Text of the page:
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Innovation to make a living

If  you have never been to Meru town, then get time to visit the beautiful ‘city’. Located within the slopes of Mount Kenya in the eastern parts of Kenya, Meru town is one of the towns that are experiencing a tremendous growth not only on infrastructure but also businesswise.

Recently I took a walk along the streets of this town and what grabbed my eyes were the tall business buildings, huge crowd of people walking up and down as each person sought where to buy. But what triggered me was this hawker who has innovated a special way of attracting his customers.

Well known to his customers as ‘Mtu wa Dawa ya Mende’, Leonard Muriuki equipped with an old motorbike and a self-innovated a horn speaker as his public address system, sets his eyes on us and with a smile he persuades us to buy his products which are mainly pesticides.

Muriuki says he started his hawking business and the challenges of the job made him to be innovative especially in advertising his products to his customers who are mostly pedestrians.

Muriuki a father of three, was born and brought up in Laikipia County but migrated to Meru County where he decided to venture into selling of pesticides, a job he has done for the last 20 years.

Through the business, he has managed to take care of his family since the first born is already in college and the other two are in high school.

Asked the major pesticides he deals in and his area of operation, Muriuki who is 45 years says he sells pesticides for killing cockroaches, bedbugs and troublesome rodents such as rats within Meru, Isiolo and Tharaka Nithi.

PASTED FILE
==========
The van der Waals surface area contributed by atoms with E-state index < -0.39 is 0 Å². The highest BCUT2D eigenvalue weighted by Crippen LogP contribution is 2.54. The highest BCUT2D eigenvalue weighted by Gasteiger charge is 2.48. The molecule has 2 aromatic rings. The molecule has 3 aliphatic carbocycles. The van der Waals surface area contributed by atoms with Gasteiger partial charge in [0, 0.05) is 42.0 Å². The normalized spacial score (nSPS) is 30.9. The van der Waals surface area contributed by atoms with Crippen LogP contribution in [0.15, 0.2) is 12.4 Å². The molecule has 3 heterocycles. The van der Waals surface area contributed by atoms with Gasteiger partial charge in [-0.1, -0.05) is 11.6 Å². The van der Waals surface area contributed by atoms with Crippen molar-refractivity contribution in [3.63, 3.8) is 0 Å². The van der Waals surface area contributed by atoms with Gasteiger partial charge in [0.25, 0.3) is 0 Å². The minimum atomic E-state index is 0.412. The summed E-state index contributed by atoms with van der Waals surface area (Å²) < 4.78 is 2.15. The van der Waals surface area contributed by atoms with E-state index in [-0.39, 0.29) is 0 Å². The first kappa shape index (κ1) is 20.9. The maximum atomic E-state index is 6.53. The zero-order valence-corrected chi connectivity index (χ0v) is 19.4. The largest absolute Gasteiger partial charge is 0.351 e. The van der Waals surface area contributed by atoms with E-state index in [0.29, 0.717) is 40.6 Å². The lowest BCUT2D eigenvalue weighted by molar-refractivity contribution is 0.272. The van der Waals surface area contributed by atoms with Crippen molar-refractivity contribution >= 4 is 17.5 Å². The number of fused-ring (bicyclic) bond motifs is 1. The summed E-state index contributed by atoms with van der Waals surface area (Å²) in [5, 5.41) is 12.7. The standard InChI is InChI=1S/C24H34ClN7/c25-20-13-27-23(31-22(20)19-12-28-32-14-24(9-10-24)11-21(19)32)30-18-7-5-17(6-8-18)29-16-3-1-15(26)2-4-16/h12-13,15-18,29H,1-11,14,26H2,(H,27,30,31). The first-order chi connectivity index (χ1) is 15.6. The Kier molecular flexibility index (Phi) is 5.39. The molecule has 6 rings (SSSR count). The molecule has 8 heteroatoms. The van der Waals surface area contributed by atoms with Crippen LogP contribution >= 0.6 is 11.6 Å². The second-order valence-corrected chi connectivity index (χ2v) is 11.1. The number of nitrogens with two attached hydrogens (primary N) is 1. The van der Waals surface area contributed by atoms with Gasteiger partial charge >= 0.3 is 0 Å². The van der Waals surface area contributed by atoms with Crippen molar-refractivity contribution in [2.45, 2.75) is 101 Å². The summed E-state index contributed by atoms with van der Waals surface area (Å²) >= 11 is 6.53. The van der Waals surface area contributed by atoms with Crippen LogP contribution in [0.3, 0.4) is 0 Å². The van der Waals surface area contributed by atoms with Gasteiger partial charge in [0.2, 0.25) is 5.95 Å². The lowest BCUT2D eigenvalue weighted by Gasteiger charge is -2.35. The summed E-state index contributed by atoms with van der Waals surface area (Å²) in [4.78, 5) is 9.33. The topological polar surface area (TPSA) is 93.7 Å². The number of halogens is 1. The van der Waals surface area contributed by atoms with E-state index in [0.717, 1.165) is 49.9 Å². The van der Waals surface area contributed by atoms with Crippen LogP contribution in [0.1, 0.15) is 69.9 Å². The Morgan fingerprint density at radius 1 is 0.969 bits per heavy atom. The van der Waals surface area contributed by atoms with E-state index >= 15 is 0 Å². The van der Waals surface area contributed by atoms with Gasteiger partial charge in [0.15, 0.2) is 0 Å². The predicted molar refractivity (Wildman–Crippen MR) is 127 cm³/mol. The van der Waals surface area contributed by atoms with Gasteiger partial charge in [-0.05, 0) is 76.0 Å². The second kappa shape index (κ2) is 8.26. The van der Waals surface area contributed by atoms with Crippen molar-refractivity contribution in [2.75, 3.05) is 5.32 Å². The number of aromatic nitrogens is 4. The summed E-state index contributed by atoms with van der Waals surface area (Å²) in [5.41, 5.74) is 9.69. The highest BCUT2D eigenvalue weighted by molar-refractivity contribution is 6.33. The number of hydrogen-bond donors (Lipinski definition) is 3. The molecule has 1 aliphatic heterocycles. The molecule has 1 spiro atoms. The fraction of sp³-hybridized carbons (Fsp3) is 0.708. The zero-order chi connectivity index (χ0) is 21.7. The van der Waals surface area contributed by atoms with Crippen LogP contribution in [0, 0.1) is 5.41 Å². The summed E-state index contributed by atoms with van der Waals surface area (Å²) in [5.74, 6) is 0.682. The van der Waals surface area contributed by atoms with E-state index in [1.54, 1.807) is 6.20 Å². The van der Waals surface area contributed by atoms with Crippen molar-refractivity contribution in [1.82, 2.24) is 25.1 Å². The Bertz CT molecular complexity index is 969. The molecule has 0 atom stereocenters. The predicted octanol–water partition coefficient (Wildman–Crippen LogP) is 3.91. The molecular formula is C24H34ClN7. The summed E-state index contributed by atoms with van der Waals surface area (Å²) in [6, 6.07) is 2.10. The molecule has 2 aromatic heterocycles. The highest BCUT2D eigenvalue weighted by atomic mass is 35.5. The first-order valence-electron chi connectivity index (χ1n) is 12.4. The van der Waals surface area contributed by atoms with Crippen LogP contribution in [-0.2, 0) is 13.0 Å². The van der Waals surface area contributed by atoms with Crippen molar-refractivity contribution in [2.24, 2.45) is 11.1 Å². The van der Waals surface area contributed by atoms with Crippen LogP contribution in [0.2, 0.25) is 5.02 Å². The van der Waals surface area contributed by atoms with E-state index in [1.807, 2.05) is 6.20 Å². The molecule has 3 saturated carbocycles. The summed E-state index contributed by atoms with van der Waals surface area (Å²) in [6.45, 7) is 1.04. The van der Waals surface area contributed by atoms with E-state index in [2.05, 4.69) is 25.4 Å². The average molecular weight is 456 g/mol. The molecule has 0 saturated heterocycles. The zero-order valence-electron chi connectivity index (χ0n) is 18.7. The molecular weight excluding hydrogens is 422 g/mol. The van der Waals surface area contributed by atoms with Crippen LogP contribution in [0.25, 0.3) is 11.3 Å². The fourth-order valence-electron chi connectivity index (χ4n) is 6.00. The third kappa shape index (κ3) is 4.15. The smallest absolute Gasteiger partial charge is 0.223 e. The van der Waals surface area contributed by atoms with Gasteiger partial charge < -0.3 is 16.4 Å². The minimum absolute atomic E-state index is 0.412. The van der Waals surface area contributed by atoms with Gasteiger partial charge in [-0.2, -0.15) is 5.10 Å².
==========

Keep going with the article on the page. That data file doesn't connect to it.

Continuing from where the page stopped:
“After completing my form four studies I looked for a job just as any other person from school would do but could not find any,” he continues, ” after tarmacking for two years I decided to venture into pesticides business.”

He reveals that he started his investment with a capital of Sh.100 only, where he bought an assortment of pesticides for sale.

He recalls his first day trading at Gakoromone Open Air Market within Meru Town where he made Sh.500 of the sales which made him to increase his stock. On a good day Muriuki makes an average of Sh.1000 he states.

Ridicule from members of the public is one of his major challenges in the hawking business which he also says has not been fully respected as a contributor to the country’s economy.

He wanted to be a media personality, a passion that he always had ever since he completed high school.

“The dream to become a journalist was shattered because my parents could not raise college fee,” he regrets.

He appeals to the youth that ‘job is job’ and no one should be selective as long as it brings food on the table.

He also advises the youth not to be eager to get into quick riches but take their time to grow in business.

As we completed our interview, Muriuki with a smile on his face appealed to any well-wisher or an organization to assist him see his dream of becoming a journalist despite his age.

Says  the horn speaker is economical and it doesn’t require a lot of power to operate unlike modern public address systems. His gadget uses two dry batteries that can last him a whole week. He also says it is environment friendly since it doesn’t cause sound pollution.

By  Davis Michubu/Richard Muhambe

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